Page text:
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Wehrkraftzersetzung is a term from German military law during the Third Reich. In 1938, with Adolf Hitler moving Germany closer to war, the Nazi government issued a decree for the purpose of suppressing any expression or activity opposed to the Nazi regime or the Wehrmacht. The anti-sedition decree included the crime of Zersetzung der Wehrkraft.[note 1] Commonly called wehrkraftzersetzung, the term is variously translated as "subversion of the war effort",[1] "undermining military morale"[2] and "sedition and defeatism"[3] Paragraphs already in the military penal code were consolidated and redefined, creating the new crime, which carried the death penalty. In 1939, a second decree was issued that extended the crime to civilians.[1]

Discouraging statements, such as doubt about the ultimate victory of the Third Reich, any criticism of its political or military leadership and its form of government were punished with heavy prison sentences (in military prisons, concentration camps, deployment to the field or to probationary units) or with death. Conscientious objectors in particular were frequently convicted of wehrkraftzersetzung in addition to their other charges. This was done to reduce the potential of negative influence on others, even when the refusal of military duty had not been publicized.[note 2] Many civilians were also convicted of wehrkraftzersetzung by military courts.

After a lengthy debate, the German Bundestag lifted the Nazi sentences from the criminal justice system on August 25, 1998 and on July 23, 2002, all Nazi-era military sentencing for conscientious objection, desertion and all forms of wehrkraftzersetzung were repealed as unjust. Current German military law neither contains the term "undermining the military" nor its extensive rules. However, a few offenses that in the Nazi era, fell under wehrkraftzersetzung, remain on the books in a vague form.

Definition in the Nazi military penal codeEdit

The term "undermining military force" (Zersetzung der Wehrkraft) was established in the law by the Wartime Special Penal Code (Kriegssonderstrafrechtsverordnung or KSSVO) on August 17, 1938. It criminalized, particularly within the Wehrmacht's military justice, all criticism, dissent and behavior opposed to the Nazis' political and military leadership. The definition of the term is equivalent to the Treachery Act of 1934 and escalates the crime. Critical remarks by soldiers violating the Treachery Act had previously been punished merely with a prison term, but the KSSVO added the death penalty, allowing a Zuchthaus or prison sentence only in minor cases.

With the introduction of the Wartime Regulations for Criminal Procedures (Kriegsstrafverfahrensordnung or KStVO), those accused under the law were also deprived of the right to appeal, further weakening them at trial. The extent of the military judge's discretion and the degree of arbitrariness involved are indicated in a 1942 statement by Alfred Fikentscher, an admiral and chief medical officer in the Kriegsmarine. Speaking before military lawyers, he said, "...similar circumstances exist with subversive remarks, which may be seen as violations of the Treachery Act. Protracted submission [of documents] to the Minister of Justice to order a criminal prosecution is unnecessary if you approach the statement as undermining the military, which will be possible in almost every case."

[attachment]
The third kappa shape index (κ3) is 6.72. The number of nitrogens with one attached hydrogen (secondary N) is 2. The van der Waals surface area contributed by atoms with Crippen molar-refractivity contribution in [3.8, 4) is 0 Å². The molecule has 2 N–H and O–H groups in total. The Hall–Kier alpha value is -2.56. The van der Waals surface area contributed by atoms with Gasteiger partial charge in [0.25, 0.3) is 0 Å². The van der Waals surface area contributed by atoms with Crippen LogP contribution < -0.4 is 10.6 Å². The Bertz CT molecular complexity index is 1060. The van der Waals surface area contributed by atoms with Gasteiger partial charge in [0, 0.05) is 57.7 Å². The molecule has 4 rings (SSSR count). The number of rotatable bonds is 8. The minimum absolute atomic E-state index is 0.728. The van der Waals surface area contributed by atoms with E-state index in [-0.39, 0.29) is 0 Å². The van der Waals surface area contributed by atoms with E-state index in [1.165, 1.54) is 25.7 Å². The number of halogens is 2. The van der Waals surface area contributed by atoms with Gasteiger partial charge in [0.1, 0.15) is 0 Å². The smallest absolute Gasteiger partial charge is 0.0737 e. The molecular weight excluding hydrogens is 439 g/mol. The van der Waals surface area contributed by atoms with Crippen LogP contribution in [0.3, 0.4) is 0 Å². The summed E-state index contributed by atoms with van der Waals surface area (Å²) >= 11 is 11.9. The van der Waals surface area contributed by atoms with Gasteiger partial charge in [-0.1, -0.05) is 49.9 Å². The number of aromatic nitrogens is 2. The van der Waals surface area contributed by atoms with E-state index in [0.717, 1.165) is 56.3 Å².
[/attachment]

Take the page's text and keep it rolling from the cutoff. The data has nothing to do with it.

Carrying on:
The regulations created by the Wehrmacht in the course of preparing for World War II served during the war years as an instrument of terror to maintain the soldiers' "will to persevere" through coercion. Especially in the later stages of the war, the Nazi and Wehrmacht leadership were greatly afraid of 1918-like events during the German Revolution. Every act of resistance was to be suppressed, that a reoccurrence of the stab-in-the-back legend be prevented. At the beginning of 1943, the jurisdiction was transferred to the Nazi People's Court, though minor cases could be sent to the Sondergerichte (special courts that were originally instituted for political crimes but, other than the People's Court, had at this time advanced to be the usual courts against common criminality; not unlike later drumhead courts, they had hunting-down, not due process, as their express purpose). As a rule, the People's Court imposed the death penalty.

§5 of the KSSVO reads:

Whoever openly challenges or incites others to refuse to fulfill their duty to serve in the German armed forces or their allies, or otherwise openly tries to self-assertively put up a fight to cripple or subvert the will of the German people or their allies ... will be sentenced to death for undermining the military.[4]

As is clear from the result, the word "openly" provided some unforeseen room for interpretation, so that even remarks made within one's own family could be used by relatives against the accused. The vague wording of the regulation made it possible to criminalize every type of criticism, also by civilians, deliberately encouraging denunciation as a means to more comprehensively control the population. That "undermining the war effort" in the Third Reich was by no means a trivial offense is seen in the November 1, 1944 decree from the head of the National Socialist Secret Service of the Luftwaffe:

"It has long been self-evident that whoever expresses doubt about the Führer, criticizes him and his actions, spreads disparaging news or vilifies him, is without honor and worthy of death. Neither standing nor rank, nor personal circumstances or other grounds can exculpate such a case. In the most difficult, deciding period of the war, whoever expresses doubt about the final victory and thereby causes others to waver, has likewise forfeited his life!"

Among others, examples of subversion given were:

  • Remarks in opposition to Nazi ideology
  • Doubt about the legitimacy of the struggle for survival imposed on us [...]
  • Dissemination of news about battle fatigue and German soldiers deserting
  • Doubt about military reports
  • Cultivating private contact with prisoners of war
  • Disparaging that important weapon in war: German propaganda
  • Discussing contingencies in the event of defeat
  • The assertion, that bolshevism "is not so bad or that the democracy of our western neighbors could be contemplated".[note 3]